When I first saw the South Guardian Angel in 2008, I was transfixed. What a spectacular peak...how far off...how imposing...
After reading this trip report and learning that SGA is attainable for mortals, though not easily, I knew I had to climb this desert classic.
I haven't yet. It's a goal for this summer. My intent is to plan for a long day but be prepared to spend the night out there if necessary; I really want this peak.
But why go after SGA if you're not going to go after its higher sibling North Guardian Angel as well? Good question. And NGA is no slouch. Also considered a desert classic, it is technically harder to climb than SGA is but is easier to get to.
Some go for both on the same day. Me, I couldn't do that when opportunity called. The time didn't exist. But I had to get at least a taste.
In April 2011, my wife and I hiked from the Wildcat Trailhead to the overlook of the Northgate Peaks. From there, I went on to climb each peak while she went on to get back to the car. How I ached to add NGA that day! How she gave me a "Don't; I'm being patient enough as it is about the Northgate Peaks"!
So I behaved and exercised some painful self-restraint. Knowing I'd be back the same time the next year helped. Knowing that snow might block the road to the trailhead the next year didn't. Now picture my wicked grin upon reading about the dry winter and the warm temperatures of 2012...
Okay, that's about all the story I've really got. I went out, climbed the peak, loved it, and at the summit stared like a hopeless romantic lost in love at the South Guardian Angel so close, yet so far away. No, the Hall & Oates song wasn't playing on the wind, nor was it playing in my mind at the time, but when I think of that view now, I think of that refrain.
The rest of this trip report consists of photos of and comments about the standard route on this awesome peak.
Route Notes and Photos
The route page attached to the NGA page is good and does what it needs to do. Consider this a complement to it, not a challenge.
After the hike to the overlook between the Northgate Peaks-- according to NPS information, this hike is about 2.5 miles, but it has to be considerably shorter since it took me a little over 30 minutes to get there, and though I was excited for the climb, I wasn't that excited-- the approach to the base of NGA was pretty easy. Upon descending from the overlook, I found a sandy wash that led to a brushy area near the base. Use trails helped here and there, but a little easy bushwhacking was unavoidable.
The next part was the scramble to a "saddle" on the northeast ridge, a scramble generally described as Class 3/4. I seemed to choose the approximate route most others do, as evidenced by some slings I found on trees, but I did not use these slings on the descent and actually went a different way that seemed a little easier; this way was a bit to the west of the ascent line.
This is only speculation because of snow conditions that day, but there was a snow-filled line leading almost directly to the base of the "real" climbing on the NE ridge that struck me as, when snow-free, the best line up to the crest of the ridge. That line is visible in the picture below.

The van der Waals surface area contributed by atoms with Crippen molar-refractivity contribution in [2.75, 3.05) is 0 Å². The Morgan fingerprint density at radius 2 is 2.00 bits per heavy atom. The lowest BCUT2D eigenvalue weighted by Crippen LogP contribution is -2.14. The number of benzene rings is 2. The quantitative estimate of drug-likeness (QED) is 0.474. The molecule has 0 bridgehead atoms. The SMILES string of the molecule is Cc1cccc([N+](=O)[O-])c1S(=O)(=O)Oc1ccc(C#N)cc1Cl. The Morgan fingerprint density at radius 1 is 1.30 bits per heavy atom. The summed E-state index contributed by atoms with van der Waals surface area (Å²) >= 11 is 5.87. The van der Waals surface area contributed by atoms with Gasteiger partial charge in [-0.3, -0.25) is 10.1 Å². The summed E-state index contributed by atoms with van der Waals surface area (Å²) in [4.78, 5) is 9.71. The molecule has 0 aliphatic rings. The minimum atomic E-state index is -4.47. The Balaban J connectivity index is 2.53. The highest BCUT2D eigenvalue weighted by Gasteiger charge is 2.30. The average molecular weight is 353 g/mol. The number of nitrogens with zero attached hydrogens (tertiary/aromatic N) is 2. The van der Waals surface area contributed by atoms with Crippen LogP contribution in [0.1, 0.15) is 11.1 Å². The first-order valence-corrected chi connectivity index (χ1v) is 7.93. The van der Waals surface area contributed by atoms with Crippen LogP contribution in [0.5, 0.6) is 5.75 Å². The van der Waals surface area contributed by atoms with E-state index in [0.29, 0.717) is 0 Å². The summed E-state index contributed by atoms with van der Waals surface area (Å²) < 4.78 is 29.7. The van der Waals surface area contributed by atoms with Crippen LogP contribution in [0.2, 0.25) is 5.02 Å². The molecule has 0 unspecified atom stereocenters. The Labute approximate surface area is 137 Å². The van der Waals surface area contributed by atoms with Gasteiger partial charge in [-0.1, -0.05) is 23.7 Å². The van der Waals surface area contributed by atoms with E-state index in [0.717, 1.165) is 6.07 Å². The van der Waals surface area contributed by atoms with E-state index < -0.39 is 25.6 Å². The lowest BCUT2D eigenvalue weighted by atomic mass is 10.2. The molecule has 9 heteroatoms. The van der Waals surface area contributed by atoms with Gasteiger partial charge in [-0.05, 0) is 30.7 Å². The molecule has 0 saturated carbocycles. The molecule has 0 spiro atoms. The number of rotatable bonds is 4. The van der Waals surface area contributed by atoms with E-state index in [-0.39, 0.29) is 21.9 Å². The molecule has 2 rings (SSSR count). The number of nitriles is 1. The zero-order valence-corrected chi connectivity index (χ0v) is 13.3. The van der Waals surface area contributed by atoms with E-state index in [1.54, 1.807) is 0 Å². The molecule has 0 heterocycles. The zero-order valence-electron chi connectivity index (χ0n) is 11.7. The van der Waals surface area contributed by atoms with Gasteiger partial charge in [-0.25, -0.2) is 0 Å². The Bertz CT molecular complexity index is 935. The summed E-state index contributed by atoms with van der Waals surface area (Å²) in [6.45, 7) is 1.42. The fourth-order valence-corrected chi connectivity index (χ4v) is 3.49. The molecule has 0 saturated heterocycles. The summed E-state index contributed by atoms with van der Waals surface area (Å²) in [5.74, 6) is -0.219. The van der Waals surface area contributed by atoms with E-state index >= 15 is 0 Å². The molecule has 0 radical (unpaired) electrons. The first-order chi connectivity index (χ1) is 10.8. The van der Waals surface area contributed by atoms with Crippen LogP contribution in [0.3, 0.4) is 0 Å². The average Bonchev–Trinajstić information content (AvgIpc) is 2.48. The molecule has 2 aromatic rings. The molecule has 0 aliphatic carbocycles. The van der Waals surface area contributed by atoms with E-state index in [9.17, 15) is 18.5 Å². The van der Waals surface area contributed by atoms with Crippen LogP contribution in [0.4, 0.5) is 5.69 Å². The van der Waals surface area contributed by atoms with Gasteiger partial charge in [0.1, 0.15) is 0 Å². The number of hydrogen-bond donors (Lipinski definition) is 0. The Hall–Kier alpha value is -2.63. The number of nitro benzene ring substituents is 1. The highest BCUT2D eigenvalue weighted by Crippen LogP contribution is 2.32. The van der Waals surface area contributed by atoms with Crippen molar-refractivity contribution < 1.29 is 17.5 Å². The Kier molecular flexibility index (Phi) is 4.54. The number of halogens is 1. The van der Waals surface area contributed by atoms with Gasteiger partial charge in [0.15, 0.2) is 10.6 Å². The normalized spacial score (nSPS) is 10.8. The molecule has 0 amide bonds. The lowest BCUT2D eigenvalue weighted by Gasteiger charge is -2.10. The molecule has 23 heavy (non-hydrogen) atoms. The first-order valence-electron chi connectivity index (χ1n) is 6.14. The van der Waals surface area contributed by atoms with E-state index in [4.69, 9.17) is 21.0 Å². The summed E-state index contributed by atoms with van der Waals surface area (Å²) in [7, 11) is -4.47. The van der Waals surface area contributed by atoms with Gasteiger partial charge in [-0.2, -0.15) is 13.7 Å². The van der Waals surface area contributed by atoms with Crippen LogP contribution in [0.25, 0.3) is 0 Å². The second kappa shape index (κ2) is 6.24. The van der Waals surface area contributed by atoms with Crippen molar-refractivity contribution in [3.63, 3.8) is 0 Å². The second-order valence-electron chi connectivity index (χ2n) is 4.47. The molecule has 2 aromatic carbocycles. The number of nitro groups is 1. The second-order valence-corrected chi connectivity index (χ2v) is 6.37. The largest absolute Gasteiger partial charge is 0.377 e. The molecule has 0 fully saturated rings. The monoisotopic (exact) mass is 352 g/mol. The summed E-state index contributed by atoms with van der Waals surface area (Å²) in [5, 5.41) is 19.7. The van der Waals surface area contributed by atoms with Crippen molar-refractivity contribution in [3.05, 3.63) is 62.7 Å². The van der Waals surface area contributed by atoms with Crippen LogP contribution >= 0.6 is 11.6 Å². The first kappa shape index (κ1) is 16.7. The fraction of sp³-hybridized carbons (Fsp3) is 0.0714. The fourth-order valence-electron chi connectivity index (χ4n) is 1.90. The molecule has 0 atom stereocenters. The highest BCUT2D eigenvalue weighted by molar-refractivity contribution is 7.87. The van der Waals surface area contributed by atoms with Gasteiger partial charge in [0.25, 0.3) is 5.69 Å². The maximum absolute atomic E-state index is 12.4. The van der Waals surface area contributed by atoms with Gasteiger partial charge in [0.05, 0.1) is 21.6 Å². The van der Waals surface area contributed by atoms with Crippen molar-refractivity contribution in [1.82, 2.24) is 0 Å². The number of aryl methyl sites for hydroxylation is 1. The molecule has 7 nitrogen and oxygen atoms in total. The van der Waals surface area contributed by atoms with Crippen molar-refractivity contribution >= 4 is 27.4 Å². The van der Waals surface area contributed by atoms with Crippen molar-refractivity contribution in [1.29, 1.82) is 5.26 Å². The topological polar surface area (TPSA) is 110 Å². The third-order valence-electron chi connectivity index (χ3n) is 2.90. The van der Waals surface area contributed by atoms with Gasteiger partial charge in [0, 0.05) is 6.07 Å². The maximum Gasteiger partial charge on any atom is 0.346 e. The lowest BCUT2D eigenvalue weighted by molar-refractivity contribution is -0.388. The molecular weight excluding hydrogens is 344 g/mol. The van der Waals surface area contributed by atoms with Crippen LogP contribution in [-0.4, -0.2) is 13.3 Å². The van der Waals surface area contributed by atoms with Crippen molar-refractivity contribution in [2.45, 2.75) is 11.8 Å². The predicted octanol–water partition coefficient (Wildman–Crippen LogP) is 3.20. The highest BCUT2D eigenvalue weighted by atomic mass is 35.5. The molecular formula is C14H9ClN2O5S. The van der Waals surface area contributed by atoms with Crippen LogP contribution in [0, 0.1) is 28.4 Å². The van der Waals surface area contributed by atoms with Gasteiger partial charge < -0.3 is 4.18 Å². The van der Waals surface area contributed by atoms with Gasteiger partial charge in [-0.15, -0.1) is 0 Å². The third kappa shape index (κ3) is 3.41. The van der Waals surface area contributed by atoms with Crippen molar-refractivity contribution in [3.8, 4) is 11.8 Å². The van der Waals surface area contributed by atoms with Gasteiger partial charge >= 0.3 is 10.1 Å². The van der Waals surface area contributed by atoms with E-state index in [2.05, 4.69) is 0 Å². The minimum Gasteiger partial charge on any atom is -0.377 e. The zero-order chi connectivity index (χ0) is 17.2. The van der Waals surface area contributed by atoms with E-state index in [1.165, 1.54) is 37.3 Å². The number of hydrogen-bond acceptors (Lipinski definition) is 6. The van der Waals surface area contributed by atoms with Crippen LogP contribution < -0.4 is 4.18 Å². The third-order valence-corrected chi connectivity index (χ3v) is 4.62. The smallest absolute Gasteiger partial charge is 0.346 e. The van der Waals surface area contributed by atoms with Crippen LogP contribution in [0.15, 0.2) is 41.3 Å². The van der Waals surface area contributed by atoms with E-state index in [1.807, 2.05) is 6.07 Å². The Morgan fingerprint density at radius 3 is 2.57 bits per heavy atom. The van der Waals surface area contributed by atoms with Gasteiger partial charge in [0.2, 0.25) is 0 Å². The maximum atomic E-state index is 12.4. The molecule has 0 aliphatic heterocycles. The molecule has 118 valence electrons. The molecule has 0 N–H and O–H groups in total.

Next up was the crux of the route, a 50-60' pitch of steep and sometimes-exposed slickrock. Shedding my hiking boots and donning my rock shoes, I approached the crack rated as 5.6, decided it wasn't for me with a large pack on (I was carrying a 60m rope for rappels), and opted for the Class 4 workaround to the right, which was actually more exposed than the crack; in my estimation (based on later climbing the crack), there was only one spot along the crack route from which a fall would have a good chance of being fatal, but on the workaround, there were a few. Pictures of the crack and the workaround follow the next paragraph.
But about the 5.6 crack-- I don't know who rated it that way or why or when, and maybe it was someone whose climbing accomplishments would make me look ridiculous, but I'm not buying the rating. One accomplished climber on this site thinks it's more like 5.4, and I wonder about even that. It's definitely Class 5, but except for a spot right around the middle, it's going to feel easy to just about anyone experienced with climbing unroped on Class 4 to low 5 terrain. That one section is where the exposure does become dangerous, but in April 2012 there was a small but sturdy root in just the right place, and then some larger and sturdier roots just above it. After descending via the workaround, I dropped the pack and climbed the crack, first "cheating" by grabbing those roots. Then I went back and did it more honorably, and although it was a little harder that way, it wasn't too much harder. Anyway, I'm not encouraging recklessness, but if you're okay scrambling Class 4+ terrain, don't let the 5.6 rating of the crack make up your mind for you. At least check it out; you might find it preferable to the exposure of the workaround.
Above the crux section, there is some exposed scrambling before you reach the final (and easy) part of the summit ridge. The photos below show two sections en route (click on the pictures for more details in the captions).
Somehow, I managed to stray from the standard route and wound up here (see below left). Proceeding upward either of the two ways seen there seemed unnecessarily difficult, so I looked left and right for an alternative. I found that alternative a short distance to the right (see photo on right); it was mostly Class 3 but had some touches of exposed Class 4/5.
After that, the final stretch of the summit ridge (below) awaited, and it was a quick, easy ramble to the top, where the views were more than worth the price of the ticket.
Some of those views: